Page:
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IPSec Architectures and Implementation Methods
(Page 3 of 3)
Bump In The Wire (BITW) Architecture
In this method we add a hardware
device that provides IPSec services. For example, suppose we have a
company with two sites. Each has a network that connects to the Internet
using a router that is not capable of IPSec functions. We can interpose
a special IPSec device between the router and the Internet
at both sites, as shown in Figure 118.
These devices will then intercept outgoing datagrams and add IPSec protection
to them, and strip it off incoming datagrams.
Figure 118: IPSec Bump In The Wire (BITW) Architecture
In this IPSec architecture, IPSec is actually implemented in separate devices that sit between the devices that wish to communicate securely. These repackage insecure IP datagrams for transport over the public Internet.
Just as BITS lets us add
IPSec to legacy hosts, BITW can retrofit non-IPSec routers
to provide security benefits. The disadvantages are complexity and cost.
Parallels Between BITS and BITW
Incidentally, even though BITS and
BITW seem quite different, they are really different ways of doing the
same thing. In the case of BITS we add an extra software layer that
adds security to existing IP datagrams; in BITW this same job is done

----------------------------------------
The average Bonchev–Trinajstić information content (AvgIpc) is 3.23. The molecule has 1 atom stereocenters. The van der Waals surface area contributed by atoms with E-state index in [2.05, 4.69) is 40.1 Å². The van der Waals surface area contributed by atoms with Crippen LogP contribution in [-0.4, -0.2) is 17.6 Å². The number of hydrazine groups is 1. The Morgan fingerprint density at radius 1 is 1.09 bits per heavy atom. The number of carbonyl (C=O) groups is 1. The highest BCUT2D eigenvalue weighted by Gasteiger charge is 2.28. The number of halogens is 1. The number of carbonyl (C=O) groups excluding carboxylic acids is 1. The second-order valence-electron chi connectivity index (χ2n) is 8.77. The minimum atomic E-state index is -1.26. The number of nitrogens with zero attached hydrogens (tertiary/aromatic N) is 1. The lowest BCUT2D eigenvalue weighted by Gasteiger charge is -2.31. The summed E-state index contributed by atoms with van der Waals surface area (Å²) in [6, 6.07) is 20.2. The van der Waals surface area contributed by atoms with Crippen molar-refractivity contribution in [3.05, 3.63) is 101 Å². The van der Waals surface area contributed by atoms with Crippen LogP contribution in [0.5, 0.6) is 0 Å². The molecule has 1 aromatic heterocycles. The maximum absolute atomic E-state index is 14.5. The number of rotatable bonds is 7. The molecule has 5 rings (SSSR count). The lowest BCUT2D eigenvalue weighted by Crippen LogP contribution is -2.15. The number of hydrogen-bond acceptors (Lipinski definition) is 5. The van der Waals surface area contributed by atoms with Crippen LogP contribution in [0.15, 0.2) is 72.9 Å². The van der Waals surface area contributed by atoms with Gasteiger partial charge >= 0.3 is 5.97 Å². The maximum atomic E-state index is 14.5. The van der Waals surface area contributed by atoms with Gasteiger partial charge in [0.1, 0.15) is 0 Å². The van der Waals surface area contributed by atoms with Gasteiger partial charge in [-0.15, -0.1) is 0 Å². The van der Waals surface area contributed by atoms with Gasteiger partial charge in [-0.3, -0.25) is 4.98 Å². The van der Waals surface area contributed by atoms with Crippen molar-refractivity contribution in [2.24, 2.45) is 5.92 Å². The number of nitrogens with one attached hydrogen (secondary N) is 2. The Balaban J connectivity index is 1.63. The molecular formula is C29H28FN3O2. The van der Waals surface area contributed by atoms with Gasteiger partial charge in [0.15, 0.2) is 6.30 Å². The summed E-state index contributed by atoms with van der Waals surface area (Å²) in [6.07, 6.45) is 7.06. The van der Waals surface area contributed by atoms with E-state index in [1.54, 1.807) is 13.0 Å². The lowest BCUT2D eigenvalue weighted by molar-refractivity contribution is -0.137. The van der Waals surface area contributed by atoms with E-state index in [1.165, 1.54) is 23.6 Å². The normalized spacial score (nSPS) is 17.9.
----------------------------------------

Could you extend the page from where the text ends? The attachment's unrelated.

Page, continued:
by distinct hardware devices. In both cases the result is the same,
and the implications on the choice of IPSec mode is likewise the same.
As we will see in the next topic,
the choice of architecture has an important impact on which of the two
IPSec modes can be used.
Key Concept: Three different architectures or implementation models are defined for IPSec. The best is integrated architecture, where IPSec is built into the IP layer of devices directly. The other two are Bump In The Stack (BITS) and Bump In The Wire (BITW), which both are ways of layering IPSec underneath regular IP, using software and hardware solutions respectively.
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Version 3.0 - Version Date: September 20, 2005
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